Single and sober? Stay healthy with advice and tips on dating without alcohol.
You don't want to know the ludicrous number of possible love connections I've squashed by getting sloshed on a first or second date. The things that have come out of my mouth—both figuratively and literally—on nights out with strangers make me want to crawl into the cozy cocoon of my bed and stay there.
So it's probably—no, definitely—smart that in 2006 I decided to give up drinking. I'd had enough embarrassing nights out; I'd woken up beside more than my fair share of unattractive strangers, and was, in turn, more than ready to bid farewell to the drunken rants, crying jags and battles with lovers, friends, cab drivers, cashiers and waiters. I also thrilled at the notion of never having another hangover. (Seriously, my hangovers were baaaaaad.)
I'm not sure whether I classified as an alcoholic. I didn't have to drink every day, though most days I did. Sometimes alcohol helped me relax and have fun. Sometimes it turned me into a yelling, crying beast. And there was no way to tell, when I was tossing back a vodka soda, which me would emerge that night.
But when I said goodbye to alcohol and its commensurate drama, I didn't intend to bid farewell to dating. I saw my romantic future shimmering atop a cotton candy cloud of contentment and stability. Once I was sober and ready, Mr. Right would surely be waiting for me, albeit at the local coffee shop instead of the next bar stool.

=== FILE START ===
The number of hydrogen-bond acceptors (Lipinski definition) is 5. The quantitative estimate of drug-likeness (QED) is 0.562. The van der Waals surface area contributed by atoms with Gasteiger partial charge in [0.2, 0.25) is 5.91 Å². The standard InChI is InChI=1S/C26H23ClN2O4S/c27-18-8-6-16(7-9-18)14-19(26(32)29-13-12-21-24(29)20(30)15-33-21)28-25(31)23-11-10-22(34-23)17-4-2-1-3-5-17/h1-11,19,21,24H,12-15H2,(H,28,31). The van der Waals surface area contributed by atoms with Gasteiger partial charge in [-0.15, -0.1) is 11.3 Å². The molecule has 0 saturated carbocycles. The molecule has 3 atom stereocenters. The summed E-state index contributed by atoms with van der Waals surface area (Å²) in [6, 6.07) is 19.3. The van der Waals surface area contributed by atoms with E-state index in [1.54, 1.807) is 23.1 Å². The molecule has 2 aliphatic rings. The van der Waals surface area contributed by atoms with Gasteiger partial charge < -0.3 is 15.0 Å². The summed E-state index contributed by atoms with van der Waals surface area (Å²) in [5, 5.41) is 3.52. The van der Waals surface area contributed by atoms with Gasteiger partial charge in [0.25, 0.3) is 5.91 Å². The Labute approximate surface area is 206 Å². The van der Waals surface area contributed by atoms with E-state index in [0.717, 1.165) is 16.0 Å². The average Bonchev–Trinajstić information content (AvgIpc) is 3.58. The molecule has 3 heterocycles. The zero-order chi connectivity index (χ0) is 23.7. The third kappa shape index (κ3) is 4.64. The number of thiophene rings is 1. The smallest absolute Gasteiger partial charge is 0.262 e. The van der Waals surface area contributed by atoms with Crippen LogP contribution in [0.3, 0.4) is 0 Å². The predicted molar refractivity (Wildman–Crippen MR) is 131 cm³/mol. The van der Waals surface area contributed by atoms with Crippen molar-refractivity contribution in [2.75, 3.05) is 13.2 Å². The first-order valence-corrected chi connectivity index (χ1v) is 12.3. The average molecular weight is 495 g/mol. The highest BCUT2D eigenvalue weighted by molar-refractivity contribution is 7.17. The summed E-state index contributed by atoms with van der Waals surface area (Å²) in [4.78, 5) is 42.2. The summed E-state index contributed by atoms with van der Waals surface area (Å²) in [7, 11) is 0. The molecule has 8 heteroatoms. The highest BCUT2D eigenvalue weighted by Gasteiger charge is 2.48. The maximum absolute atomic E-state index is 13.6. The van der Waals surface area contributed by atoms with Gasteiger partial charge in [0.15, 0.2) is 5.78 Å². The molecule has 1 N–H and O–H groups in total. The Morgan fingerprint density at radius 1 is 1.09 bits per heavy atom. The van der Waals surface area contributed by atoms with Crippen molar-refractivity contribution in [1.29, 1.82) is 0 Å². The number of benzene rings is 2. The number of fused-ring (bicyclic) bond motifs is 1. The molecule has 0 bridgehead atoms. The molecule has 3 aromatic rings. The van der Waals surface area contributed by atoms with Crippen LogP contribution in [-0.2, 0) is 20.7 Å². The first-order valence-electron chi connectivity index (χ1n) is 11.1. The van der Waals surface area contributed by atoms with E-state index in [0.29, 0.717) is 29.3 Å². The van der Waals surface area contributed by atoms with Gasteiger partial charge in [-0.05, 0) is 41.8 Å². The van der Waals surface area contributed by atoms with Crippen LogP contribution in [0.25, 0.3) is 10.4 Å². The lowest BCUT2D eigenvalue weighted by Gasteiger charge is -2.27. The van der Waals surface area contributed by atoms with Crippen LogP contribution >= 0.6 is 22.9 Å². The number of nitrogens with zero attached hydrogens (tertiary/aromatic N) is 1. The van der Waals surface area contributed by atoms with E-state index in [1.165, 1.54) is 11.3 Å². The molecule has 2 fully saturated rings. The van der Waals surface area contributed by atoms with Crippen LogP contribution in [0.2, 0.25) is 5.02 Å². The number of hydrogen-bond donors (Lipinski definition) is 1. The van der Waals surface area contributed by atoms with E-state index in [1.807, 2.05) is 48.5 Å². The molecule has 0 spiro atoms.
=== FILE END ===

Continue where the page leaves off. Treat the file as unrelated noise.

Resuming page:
It sucked to discover that alcohol-free dating was still, well, dating: an ouchy dance of anticipation, expectations and artifice. And for those of us who don't drink, dating can be even more of a mixed bag. Why? Because in case you missed the memo, most Americans are all about alcohol. We meet for happy hour at 5 p.m., dine with wine at 7 p.m., meet lovers at a bar later on, and make every excuse to have another round. And we don't always do it gracefully—about 18 million Americans have alcohol problems, but only 1.5 million have been treated for them. Yes, it's depressing; almost makes you want to hit the bottle. Just kidding.
So here are some tips to help you navigate the wild world of dating without drinking. If nothing else, you'll remember the sex afterward—and, hopefully, actually like the people you wake up with the next morning.
1. Find folks worth dating.
You're sober, stable and on the prowl. Problem is, you have no clue where to meet potential love connections now that pub-crawling isn't an option. Where to find cuties who are cool with your new lifestyle? Try asking supportive friends whether they know any awesome, eligible bachelor/ettes who aren't big drinkers. Like attracts like. You can also try the ever-evolving world of sober online dating: not only can you search for non-drinkers on all the usual dating sites, there are also sober-only services like soberseek.com, sobersocial.com, recoveringmates.com, and soberkiss.com. If a date has difficulty grasping the fact that you don't drink, drop him and move on. There are too many options out there to waste time with someone who won't support your attempts to live your happiest life.